Are You Hitting Your Macros and Micros?
Thanks to social media, we are bombarded with top tips for healthy living. But have you noticed they always seem to focus on macronutrients? You will regularly see posts around “hitting your macros!” But less attention is paid to those micronutrients or micros. Although we need them in smaller amounts, we still need them. So are you hitting both your macros and micros?
Let’s take a look at them in a little more detail and we’ll share some top tips to ensure you are getting them in your diet.
What Are Macros?
Macros are macronutrients and these are the three nutrients we need in larger amounts to function. They are:
Simple carbohydrates are broken down into glucose which can be used by the brain and red blood cells, along with other cells in the body. Complex carbohydrates aren’t broken down as quickly so there is a slower release of energy. In addition, complex carbs generally contain fibre which is important for gut health – it aids motility and keeps everything running as it should. Fibre also provides food for the healthy bacteria found in our gut which influences nearly every system in our body! Including our immune function, muscle health and mood!
Fat too can be used as energy, but it also provides transport for our fat-soluble vitamins (A, D, E and K). Fat also maintains our cell structure – so it keeps all of our cells healthy, especially our brain cells.
Protein is the building blocks of the body. When we eat a type of protein, our digestive system breaks it down and then our liver rearranges its component parts into new proteins to be used around the body. Proteins are found in our muscles, skin, immune cells and more! Which is why signs of low protein include frequently getting sick, muscle loss and dull/dry skin!
We tend to fall into two camps when it comes to eating well. There are those of us who know we aren’t great but keep trying and those of us who think we have it nailed.
But, recent survey responses collated in the National Diet and Nutrition Survey suggest that most of us aren’t great at all.
– All age groups from 4-65 years old, and 65 years and older demonstrated a folate concentration below the threshold, indicating risk of anaemia.
– Whilst higher in children, Vitamin D status is below the threshold for all age groups.
Additional data highlights that in the UK we are regularly running low on:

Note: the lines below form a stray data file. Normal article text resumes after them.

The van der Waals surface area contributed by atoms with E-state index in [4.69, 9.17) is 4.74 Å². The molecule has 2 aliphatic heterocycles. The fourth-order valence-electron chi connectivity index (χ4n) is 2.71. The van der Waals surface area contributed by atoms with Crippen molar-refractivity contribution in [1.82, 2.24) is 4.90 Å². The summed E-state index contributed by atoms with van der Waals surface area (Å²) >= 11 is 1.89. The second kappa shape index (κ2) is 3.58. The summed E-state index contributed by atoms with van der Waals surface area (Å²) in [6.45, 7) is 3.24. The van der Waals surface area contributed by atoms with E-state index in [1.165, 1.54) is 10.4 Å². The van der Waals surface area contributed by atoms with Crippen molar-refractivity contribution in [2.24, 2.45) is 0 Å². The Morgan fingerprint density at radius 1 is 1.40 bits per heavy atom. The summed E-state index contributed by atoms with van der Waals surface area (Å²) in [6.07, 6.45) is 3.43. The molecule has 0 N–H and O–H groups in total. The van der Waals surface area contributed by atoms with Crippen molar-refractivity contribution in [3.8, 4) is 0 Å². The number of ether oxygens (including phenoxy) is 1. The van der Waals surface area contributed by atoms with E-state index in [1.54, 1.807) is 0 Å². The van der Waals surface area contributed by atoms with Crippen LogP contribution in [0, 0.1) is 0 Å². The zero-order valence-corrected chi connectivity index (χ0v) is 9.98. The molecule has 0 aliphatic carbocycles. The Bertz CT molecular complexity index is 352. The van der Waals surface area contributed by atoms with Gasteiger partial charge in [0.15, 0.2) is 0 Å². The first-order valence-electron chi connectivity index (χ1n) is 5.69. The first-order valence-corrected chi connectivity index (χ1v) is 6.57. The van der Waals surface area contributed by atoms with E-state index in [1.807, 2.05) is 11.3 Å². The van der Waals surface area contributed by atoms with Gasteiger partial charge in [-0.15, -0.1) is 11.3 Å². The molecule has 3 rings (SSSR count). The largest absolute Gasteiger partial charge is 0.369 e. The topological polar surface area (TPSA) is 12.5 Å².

– Vitamin A,
– Folic Acid,
It appears that females are particularly vulnerable to micronutrient shortfalls, along with the young (in their 20’s).
A point to note is that hormonal contraceptives also contribute to nutritional deficiencies in females.
Micronutrients are our vitamins and minerals. Although they are needed in micro amounts in the body, they are still needed.
They perform hundreds of roles in the body, from helping wounds to heal, to supporting immune function and helping us feel the way we do!
Think back to the days of Scurvy – old-time sailors learned that living months without fresh fruit or vegetables caused bleeding gums and listlessness. This was due to vitamin C deficiency.
In many developing countries, blindness is an issue due to Vitamin A deficiency.
A case of Vitamin D deficiency can result in rickets, which is when bones become soft and weak.
Of perhaps more relevant heading into the winter, Vitamin D deficiency is associated with more severe cold and flu symptoms and severity.
Beta-carotene (which can be converted to Vitamin A) has also been seen as protective in cases of flu.
In a world where we seem focussed on getting our macros in, perhaps it’s time to consider how we get our micros in too!
Rather than looking at what we need to remove from our diets, like ‘no carbs before Marbs’, maybe we need to start thinking about how many nutrient dense foods we can include?
Great sources of vitamins and minerals include:
It can be a bit of a minefield when it comes to nutrition, so when planning your meals try to do the following:
1 palm = protein serving,
1 fist = serving of veggies,
1 cupped hand = carbohydrate serving,
1 thumb = serving of fat
Thanks for reading,